EpicFEL 2015

How a small (in size) but great (in content and people) meetup becomes “epic”

Saturday I spent the whole day at EpicFEL, the full-day version of Front-end London, a meetup that every month gathers together the front-end community here in London.

FEL, how is called, is definitely my favourite meetup, and this is not my first EpicFEL, so I should not be surprised by how great and well organised was the conference, how interesting and engaging were the speakers, how top-notch were their talks and presentations, how the whole day was simply amazing.

But still, while I was walking home after the evening at the pub, I was so enthusiast, happy, relieved, that I was surprised at myself. I felt so re-charged in my motivations to do my job, in my sense of belonging to a community, in my trust towards this community.

I don’t want to tell about the speakers or their talks (the videos of the whole day will be available soon), just follow the hashtag #EpicFEL and you will see how enthusiast people were. What I want to tell you about is the conversations that went on “around” the event. Something you can’t get looking at a video or following a twitter stream. And it’s this event in the event, this collateral/parallel stream of conversations and thoughts, that made me so happy.

Because it’s when you speak with one special person like Arran Ross-Paterson, about the future role of the recruiters in our software industry, you listen by his own words the ethics that drives him in doing his job – he has just joined a recruiting agency, Zebra People, so if you are looking for a job he is the man – it’s when you have this conversation that you can restore your trust in the recruiters, that you can see that they are not simply “all the same” as we all tend to think.

It’s when you can share with a friend like Marek Lenik your opinions, frustrations, doubts about every possible aspect of our job – be the use of a new framework/technology or the impostor syndrome affecting almost everyone of us, the crazy idea for a new kind of conference or a possible argument for your next blog post – and with only one single phrase he can give you an answer that you have sought after for days and weeks, it’s when this happens that you are so happy to spend your saturday with such brilliant people.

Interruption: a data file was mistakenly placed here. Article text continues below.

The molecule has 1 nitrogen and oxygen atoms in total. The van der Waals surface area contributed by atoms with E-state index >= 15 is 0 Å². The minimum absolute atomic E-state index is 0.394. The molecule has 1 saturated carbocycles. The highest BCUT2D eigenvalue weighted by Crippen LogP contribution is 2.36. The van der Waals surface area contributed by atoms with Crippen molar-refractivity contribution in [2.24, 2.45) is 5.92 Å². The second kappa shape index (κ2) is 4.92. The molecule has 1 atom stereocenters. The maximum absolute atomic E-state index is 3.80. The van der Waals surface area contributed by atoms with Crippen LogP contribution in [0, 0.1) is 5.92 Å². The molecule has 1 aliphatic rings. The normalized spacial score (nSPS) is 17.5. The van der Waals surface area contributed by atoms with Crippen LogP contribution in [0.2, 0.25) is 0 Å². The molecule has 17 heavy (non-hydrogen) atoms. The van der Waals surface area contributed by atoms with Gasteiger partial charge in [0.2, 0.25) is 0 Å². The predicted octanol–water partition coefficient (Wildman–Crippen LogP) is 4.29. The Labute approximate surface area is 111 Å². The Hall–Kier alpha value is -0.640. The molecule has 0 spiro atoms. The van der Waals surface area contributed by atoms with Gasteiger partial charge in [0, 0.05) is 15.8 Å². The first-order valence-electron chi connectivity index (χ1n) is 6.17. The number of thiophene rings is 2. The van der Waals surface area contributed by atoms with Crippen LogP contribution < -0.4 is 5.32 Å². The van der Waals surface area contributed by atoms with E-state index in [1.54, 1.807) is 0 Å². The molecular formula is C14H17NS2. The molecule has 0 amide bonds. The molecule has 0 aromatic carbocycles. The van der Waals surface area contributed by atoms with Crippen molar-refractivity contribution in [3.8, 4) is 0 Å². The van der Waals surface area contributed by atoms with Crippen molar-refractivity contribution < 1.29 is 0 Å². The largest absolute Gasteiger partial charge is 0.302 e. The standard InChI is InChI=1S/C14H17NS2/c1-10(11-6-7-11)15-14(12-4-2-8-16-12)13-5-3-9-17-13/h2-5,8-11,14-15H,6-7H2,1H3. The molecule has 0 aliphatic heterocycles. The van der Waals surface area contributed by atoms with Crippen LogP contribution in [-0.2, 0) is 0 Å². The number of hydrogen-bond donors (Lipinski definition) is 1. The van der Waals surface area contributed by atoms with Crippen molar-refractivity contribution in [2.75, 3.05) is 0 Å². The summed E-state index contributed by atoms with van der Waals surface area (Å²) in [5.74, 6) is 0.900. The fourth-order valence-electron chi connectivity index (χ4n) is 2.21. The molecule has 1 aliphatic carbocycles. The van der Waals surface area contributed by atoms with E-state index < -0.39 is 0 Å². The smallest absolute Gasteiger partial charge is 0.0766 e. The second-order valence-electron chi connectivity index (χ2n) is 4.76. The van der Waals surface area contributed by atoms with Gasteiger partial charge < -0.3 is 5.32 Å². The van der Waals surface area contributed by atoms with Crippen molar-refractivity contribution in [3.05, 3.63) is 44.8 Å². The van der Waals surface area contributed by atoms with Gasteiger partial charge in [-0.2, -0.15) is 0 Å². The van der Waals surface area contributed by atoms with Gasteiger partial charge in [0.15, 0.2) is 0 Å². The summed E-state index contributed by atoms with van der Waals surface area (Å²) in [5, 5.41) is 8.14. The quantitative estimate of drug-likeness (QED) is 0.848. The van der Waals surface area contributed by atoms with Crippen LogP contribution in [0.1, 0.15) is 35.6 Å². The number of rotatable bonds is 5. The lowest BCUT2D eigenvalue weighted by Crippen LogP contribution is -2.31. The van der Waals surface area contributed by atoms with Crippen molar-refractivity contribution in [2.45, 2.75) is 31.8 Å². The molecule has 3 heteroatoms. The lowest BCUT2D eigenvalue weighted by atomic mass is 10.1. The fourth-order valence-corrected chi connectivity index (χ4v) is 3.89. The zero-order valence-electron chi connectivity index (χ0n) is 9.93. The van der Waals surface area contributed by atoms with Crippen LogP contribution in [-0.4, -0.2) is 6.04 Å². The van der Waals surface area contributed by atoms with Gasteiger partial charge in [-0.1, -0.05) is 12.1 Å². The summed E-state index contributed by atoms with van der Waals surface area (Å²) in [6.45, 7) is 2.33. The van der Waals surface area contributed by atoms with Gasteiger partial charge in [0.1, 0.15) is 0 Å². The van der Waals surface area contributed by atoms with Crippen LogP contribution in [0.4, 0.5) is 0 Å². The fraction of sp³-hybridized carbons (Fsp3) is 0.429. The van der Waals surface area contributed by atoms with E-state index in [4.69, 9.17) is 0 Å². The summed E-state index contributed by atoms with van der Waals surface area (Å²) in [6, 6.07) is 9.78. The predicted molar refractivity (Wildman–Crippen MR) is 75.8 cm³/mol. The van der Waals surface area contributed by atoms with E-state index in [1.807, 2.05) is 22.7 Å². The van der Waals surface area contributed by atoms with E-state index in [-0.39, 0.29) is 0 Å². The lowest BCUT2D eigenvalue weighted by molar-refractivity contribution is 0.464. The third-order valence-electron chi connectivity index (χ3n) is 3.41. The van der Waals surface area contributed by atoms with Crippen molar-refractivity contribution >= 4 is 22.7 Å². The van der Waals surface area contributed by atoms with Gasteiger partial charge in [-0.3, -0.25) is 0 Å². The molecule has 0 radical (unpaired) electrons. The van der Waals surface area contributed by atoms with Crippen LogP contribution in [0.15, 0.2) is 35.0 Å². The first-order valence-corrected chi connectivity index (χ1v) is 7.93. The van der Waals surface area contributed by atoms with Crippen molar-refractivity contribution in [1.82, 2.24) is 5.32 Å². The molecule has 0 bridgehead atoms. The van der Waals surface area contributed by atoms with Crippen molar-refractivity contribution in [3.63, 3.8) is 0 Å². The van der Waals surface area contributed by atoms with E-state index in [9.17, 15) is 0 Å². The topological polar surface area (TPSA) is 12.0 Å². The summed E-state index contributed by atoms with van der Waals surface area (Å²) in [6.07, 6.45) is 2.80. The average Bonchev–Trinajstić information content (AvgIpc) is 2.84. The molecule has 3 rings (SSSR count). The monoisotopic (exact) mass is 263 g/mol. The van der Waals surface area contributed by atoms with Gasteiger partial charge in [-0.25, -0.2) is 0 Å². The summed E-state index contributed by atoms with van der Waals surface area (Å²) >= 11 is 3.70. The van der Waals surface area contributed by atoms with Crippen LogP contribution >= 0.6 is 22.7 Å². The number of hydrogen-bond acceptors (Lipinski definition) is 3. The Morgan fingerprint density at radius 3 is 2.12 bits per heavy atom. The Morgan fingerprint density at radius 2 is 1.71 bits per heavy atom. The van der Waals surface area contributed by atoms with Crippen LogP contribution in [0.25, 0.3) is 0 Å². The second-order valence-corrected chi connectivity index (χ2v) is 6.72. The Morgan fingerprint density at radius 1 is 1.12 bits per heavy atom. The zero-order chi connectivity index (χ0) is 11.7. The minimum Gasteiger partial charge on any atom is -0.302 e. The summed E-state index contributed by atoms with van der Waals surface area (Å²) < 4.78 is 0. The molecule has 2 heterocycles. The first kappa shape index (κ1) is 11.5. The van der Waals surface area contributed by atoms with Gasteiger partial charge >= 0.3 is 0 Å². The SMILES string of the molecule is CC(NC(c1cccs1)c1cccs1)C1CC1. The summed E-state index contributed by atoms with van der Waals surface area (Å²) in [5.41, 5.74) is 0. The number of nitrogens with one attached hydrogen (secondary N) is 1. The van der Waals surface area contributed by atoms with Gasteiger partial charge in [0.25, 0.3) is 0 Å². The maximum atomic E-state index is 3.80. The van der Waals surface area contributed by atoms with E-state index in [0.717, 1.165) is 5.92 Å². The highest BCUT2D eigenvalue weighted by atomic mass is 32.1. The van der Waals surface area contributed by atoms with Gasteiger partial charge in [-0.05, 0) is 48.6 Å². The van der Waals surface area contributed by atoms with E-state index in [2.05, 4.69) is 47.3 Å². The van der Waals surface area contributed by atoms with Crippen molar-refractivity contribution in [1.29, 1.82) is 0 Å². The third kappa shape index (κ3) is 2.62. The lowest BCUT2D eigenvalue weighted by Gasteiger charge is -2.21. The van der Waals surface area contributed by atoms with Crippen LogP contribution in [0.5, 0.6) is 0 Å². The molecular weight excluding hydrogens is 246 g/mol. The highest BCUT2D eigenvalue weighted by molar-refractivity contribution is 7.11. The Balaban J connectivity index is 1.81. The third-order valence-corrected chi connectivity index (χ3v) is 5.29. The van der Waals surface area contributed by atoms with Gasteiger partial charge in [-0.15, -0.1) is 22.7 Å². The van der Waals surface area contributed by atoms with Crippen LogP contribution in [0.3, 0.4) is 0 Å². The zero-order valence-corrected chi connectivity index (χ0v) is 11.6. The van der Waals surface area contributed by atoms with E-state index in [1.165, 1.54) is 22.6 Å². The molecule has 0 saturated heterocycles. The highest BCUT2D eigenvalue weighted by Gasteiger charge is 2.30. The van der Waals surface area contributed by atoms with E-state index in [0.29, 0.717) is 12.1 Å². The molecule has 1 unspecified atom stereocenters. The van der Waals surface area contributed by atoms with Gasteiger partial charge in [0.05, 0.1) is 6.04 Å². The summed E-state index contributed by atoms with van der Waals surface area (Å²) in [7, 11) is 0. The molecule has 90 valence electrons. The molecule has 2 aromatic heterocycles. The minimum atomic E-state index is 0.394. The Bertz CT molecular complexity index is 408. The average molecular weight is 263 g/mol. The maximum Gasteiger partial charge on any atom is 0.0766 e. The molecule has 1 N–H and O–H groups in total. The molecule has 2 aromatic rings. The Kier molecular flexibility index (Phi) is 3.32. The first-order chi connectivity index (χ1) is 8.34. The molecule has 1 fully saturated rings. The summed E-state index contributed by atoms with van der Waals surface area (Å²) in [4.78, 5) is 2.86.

It’s when at the pub after the conference, with a pint of beer in your hand, you can join any bunch of people and start chatting about CSS namespacing and BEM, blockchain database and democracy, IT departments and games theory, future conferences and programming languages, and when in doing that you simply feel at home, it’s at that exact moment that you re-discover what a community is: not a physical place, not an abstract idea, but real people. And you start to reconsider your impressions on “the state of the industry”, by looking at the quality of the people that make it.

One last though and “thank you” goes to the organiser of the meetup and the conference: Andy WalkerIlya Poropudas and the new entry Fiona McLaren.
You have all my admiration, esteem and gratitude.

In conclusion: I wrote this post mainly for two reasons. First, is just a way tell you that if you are not going to Front-end London, you’re missing something… epic! :) and second, if you have a blog, a Facebook page or a Twitter account and you haven’t done yet, write publicly to Andy, Ilya and Fiona and tell them about your experience and impressions of EpicFEL: they need it (as feedback from the community) and deserve it (as persons devoting so much of their own time to the community). It’s just a matter of “give back”.



Update: here a write-up of Ilya with all the videos of the talks: Coding for humans, developers and other animals: EpicFEL 2015

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